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17 Haitians dead as migrant boat capsizes off Turks and Caicos

Miami: Seventeen Haitian suspected illegal migrants died Wednesday when their boat capsized off the Turks and Caicos Islands near the Caribbean.

The incident occurred in the early hours of Christmas Day as the boat, which had been intercepted by police, was “being towed into dock” at Providenciales, the government of the British territory said in a statement.

The toll was one fewer than first reported and thirty-three people were rescued and taken to an immigration detention center, police commissioner Colin Farquhar said, adding “no further casualties are anticipated.” "The search for casualties has been called off for today due to poor light and rough seas," he explained.

A US Coast Guard helicopter earlier had been scrambled to help.

“A scaled down search will begin again tomorrow.”

The survivors “consisted of 21 males, including one child, and 12 females. These people will be repatriated to Haiti at the earliest opportunity,” he said. No time frame was immediately given.

“The stricken vessel has now been removed from the water and will be central to our ongoing investigations into this matter,” Farquhar added, stressing: “We must all remain vigilant to combat illegal migration.”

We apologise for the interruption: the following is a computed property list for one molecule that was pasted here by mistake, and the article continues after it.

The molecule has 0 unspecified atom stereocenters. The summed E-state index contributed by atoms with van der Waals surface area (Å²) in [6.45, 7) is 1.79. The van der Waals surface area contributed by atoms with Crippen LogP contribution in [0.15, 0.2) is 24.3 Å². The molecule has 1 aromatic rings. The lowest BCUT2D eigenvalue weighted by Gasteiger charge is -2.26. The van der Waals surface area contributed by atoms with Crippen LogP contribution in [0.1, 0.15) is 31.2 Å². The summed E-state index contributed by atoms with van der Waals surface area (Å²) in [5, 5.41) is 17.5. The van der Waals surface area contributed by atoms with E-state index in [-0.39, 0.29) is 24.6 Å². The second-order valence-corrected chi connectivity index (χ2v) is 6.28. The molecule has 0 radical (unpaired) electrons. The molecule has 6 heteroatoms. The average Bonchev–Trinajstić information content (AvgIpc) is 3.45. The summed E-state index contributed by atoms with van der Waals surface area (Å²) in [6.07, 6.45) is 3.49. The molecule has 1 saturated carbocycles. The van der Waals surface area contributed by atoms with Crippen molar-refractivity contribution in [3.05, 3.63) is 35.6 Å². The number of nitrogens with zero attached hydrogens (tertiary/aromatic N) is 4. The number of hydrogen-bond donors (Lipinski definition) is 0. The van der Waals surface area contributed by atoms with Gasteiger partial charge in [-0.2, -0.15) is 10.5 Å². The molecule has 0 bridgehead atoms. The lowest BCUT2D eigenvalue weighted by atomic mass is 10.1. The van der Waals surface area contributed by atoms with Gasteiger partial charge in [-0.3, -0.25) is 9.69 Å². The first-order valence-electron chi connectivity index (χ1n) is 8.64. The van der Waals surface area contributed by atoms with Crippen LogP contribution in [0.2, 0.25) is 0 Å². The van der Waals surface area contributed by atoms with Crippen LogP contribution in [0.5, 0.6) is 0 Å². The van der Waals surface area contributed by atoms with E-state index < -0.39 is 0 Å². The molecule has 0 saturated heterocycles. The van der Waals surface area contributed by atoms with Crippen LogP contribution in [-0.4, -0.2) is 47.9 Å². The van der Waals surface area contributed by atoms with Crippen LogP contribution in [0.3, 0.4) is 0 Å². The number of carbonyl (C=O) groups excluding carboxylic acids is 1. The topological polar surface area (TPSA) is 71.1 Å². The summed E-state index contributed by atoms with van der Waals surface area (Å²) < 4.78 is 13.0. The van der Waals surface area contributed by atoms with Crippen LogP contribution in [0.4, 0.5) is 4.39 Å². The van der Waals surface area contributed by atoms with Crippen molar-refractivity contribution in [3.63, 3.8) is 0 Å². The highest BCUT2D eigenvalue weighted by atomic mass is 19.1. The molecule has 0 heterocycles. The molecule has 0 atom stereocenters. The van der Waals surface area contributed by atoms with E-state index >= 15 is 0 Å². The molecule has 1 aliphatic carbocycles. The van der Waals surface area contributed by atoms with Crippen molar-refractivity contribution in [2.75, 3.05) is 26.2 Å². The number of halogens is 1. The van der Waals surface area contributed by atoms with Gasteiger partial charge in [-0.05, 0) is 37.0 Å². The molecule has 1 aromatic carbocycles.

Haiti was already the poorest country in the western hemisphere before a 2010 earthquake, which left 250,000 dead and set the island nation's limping economy back still further.

Migrants from Haiti often undertake perilous journeys aboard precarious and often overcrowded boats headed for the Bahamas or the United States.

In May 2007, more than 60 migrants were killed when their vessel capsized off Turks and Caicos.

In July 2009, 15 Haitian migrants died and nearly 70 others were never found after a boat carrying up to 200 people struck a reef and capsized off the islands.

Last month, about 30 Haitian migrants died after an overloaded freighter overturned in the Bahamas, the US Coast Guard said. About 110 others were rescued in rough seas.

More than 170,000 Haitians are still living in tents and makeshift housing as the fourth anniversary of the January 2010 quake approaches, at risk of disease and the hurricanes that often batter the island.




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